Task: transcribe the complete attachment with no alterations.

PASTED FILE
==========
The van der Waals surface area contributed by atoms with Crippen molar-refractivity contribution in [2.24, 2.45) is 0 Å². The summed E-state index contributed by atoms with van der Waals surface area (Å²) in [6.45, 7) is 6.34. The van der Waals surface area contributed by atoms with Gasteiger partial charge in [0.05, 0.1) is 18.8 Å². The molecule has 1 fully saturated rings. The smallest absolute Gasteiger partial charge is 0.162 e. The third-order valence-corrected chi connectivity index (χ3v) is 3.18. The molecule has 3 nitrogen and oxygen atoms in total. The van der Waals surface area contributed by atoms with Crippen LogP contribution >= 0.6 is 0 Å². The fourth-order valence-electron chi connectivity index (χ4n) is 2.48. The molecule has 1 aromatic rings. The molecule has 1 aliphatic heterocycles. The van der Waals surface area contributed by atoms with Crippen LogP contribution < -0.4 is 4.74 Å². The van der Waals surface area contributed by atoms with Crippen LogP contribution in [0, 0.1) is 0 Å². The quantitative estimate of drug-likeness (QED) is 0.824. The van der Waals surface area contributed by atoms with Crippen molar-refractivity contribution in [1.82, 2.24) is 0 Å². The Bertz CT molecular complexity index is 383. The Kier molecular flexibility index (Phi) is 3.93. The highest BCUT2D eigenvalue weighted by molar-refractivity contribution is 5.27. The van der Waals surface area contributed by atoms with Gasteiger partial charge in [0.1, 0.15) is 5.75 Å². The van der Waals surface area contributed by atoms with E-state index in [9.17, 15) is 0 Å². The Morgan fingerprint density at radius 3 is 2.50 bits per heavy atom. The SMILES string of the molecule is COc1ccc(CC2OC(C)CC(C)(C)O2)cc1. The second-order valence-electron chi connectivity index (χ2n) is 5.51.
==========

The van der Waals surface area contributed by atoms with Crippen molar-refractivity contribution in [2.24, 2.45) is 0 Å². The summed E-state index contributed by atoms with van der Waals surface area (Å²) in [6.45, 7) is 6.34. The van der Waals surface area contributed by atoms with Gasteiger partial charge in [0.05, 0.1) is 18.8 Å². The molecule has 1 fully saturated rings. The smallest absolute Gasteiger partial charge is 0.162 e. The third-order valence-corrected chi connectivity index (χ3v) is 3.18. The molecule has 3 nitrogen and oxygen atoms in total. The van der Waals surface area contributed by atoms with Crippen LogP contribution >= 0.6 is 0 Å². The fourth-order valence-electron chi connectivity index (χ4n) is 2.48. The molecule has 1 aromatic rings. The molecule has 1 aliphatic heterocycles. The van der Waals surface area contributed by atoms with Crippen LogP contribution < -0.4 is 4.74 Å². The van der Waals surface area contributed by atoms with Crippen LogP contribution in [0, 0.1) is 0 Å². The quantitative estimate of drug-likeness (QED) is 0.824. The van der Waals surface area contributed by atoms with Crippen molar-refractivity contribution in [1.82, 2.24) is 0 Å². The Bertz CT molecular complexity index is 383. The Kier molecular flexibility index (Phi) is 3.93. The highest BCUT2D eigenvalue weighted by molar-refractivity contribution is 5.27. The van der Waals surface area contributed by atoms with Gasteiger partial charge in [0.1, 0.15) is 5.75 Å². The van der Waals surface area contributed by atoms with E-state index in [9.17, 15) is 0 Å². The Morgan fingerprint density at radius 3 is 2.50 bits per heavy atom. The SMILES string of the molecule is COc1ccc(CC2OC(C)CC(C)(C)O2)cc1. The second-order valence-electron chi connectivity index (χ2n) is 5.51.